Thursday, October 24, 2013
Jordon James big loss for UCLA run game
By Ted Miller
When UCLA began the season, it was thought it would go with a "running back by committee" approach to replace the dynamic production of the departed Johnathan Franklin. Instead, Jordon James stepped in and put up big numbers, rushing for 116 yards per game with a 6.3 yards per carry average in the first four games.
A lead running back seemed better than a committee, at least until James hurt his ankle at Utah. With him out of the lineup -- and doubtful for the visit to No. 3 Oregon on Saturday -- the Bruins' running game has fallen on hard times.
UCLA scored a season-low 10 points in its loss at Stanford and also had season lows in rushes (27) and rush yards (74).
With Jordon James sidelined and injuries decimating the O-line, UCLA is struggling to run the ball.
You could say, sure, but Stanford's defense does that to folks. Yet the Bruins had just 78 yards on 13 carries the previous weekend against an injury-depleted California defense that ranks 11th in the Pac-12 against the run. Since James' injury, the four running backs that UCLA has used to replace him have averaged 3.2 yards per carry and have 174 yards in 10 quarters.
According to ESPN Stats & Information, UCLA is averaging 61.5 rush yards per game on designed runs in the last two weeks, including a season-low 59 in the loss to Stanford. The Bruins averaged 2.7 yards per carry on such runs in those two games with none gaining more than 17 yards. In UCLA’s first four games of the season, they averaged 244.5 yards and 5.8 yards per carry on designed runs.
The Bruins averaged a combined 2.6 yards per carry inside the tackles against Utah and Stanford, 3.3 fewer than what they averaged to start the season The problem for the Bruins was they did not create room to run. They gained 41 yards before contact in the last two weeks. That is 80 fewer per game than the AQ average and 135 fewer than what they averaged in their first four games. Another way to look at it is they were hit at or behind the line of scrimmage on 60 percent of their designed runs in the last two weeks, 27 percentage points higher than the AQ average.
That's not only James, of course. The Bruins offensive line is banged up, too. It lost LT Torian White for the season to an ankle injury at Utah, and his replacement, Simon Goines went down against Stanford with a knee injury and is doubtful for the Oregon game. Making matters almost comically bad, Goines redshirt freshman replacement, Conor McDermott, is out with a shoulder injury. The Bruins could start three true freshmen on the offensive line in raucous Autzen Stadium.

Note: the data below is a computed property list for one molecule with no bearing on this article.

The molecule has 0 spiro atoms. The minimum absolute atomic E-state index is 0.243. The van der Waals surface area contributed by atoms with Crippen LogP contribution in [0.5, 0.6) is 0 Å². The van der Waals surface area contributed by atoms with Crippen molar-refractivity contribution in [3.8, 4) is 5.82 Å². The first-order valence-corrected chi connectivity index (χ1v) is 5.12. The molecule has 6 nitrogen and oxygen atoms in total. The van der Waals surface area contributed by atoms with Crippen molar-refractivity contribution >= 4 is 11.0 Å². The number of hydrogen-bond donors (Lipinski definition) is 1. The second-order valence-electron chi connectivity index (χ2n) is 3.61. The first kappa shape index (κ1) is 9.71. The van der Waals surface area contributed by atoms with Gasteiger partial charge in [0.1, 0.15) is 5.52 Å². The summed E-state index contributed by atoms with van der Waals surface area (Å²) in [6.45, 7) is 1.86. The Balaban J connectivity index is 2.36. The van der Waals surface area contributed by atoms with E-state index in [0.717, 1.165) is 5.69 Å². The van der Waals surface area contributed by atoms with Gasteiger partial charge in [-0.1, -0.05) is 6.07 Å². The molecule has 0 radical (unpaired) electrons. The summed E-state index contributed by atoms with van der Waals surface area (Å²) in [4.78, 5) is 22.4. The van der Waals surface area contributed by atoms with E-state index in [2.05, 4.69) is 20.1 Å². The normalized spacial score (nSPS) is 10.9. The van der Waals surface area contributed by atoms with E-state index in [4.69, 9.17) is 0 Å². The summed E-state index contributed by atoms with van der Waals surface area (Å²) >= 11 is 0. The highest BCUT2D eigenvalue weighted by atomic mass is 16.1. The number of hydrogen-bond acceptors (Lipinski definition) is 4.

With James out and nobody stepping up in the running game, the two biggest issues for the Bruins offense were getting too many third-and-longs and struggles in the red zone.
The Bruins went three-and-out on a season-high 46 percent of their drives in their loss to Stanford. They had at least seven yards to go on 73 percent of their third downs, their highest percentage in a game this season. As a result, they converted on a season-low 33 percent of their third downs, including 2-of-11 attempts with 7 or more yard to go.
On third down against Stanford, Brett Hundley completed 3-of-10 passes, including two interceptions and a season-low two first downs. On average, he had to gain 9 yards to convert a first down on his third-down pass attempts.
As for the red zone, UCLA has had seven red-zone drives in its last two games that resulted in three touchdowns and four field goals. The Bruins’ touchdown percentage (43 percent) in the red zone during those two games is 19 points lower than the FBS average.
The Bruins did not gain any rushing yards in the red zone on six attempts in its last two games. They started the season averaging 3.7 yards per rush in the red zone.
Oregon yields 3.2 yards per rush, best in the Pac-12. Without James and with a banged-up line, the Bruins likely will have to throw a lot to keep up with the high-scoring Ducks. Therein lies another problem.
Hundley has been sacked 65 times over the past two seasons, 10 more than the next-closest FBS quarterback. Things have improved this year, though, with the Bruins surrendering 14 sacks in six games, which ranks seventh in the Pac-12. Oregon is good rushing the passer. It has 21 sacks, tied for 12th most in the FBS this season, and is tied with Miami for the second-most sack fumbles (five).
It would seem that James was underestimated during the preseason, and his absences has severely hurt the Bruins offense. The question at Oregon is can UCLA make key adjustments to compensate for the loss of James that eluded them at Stanford.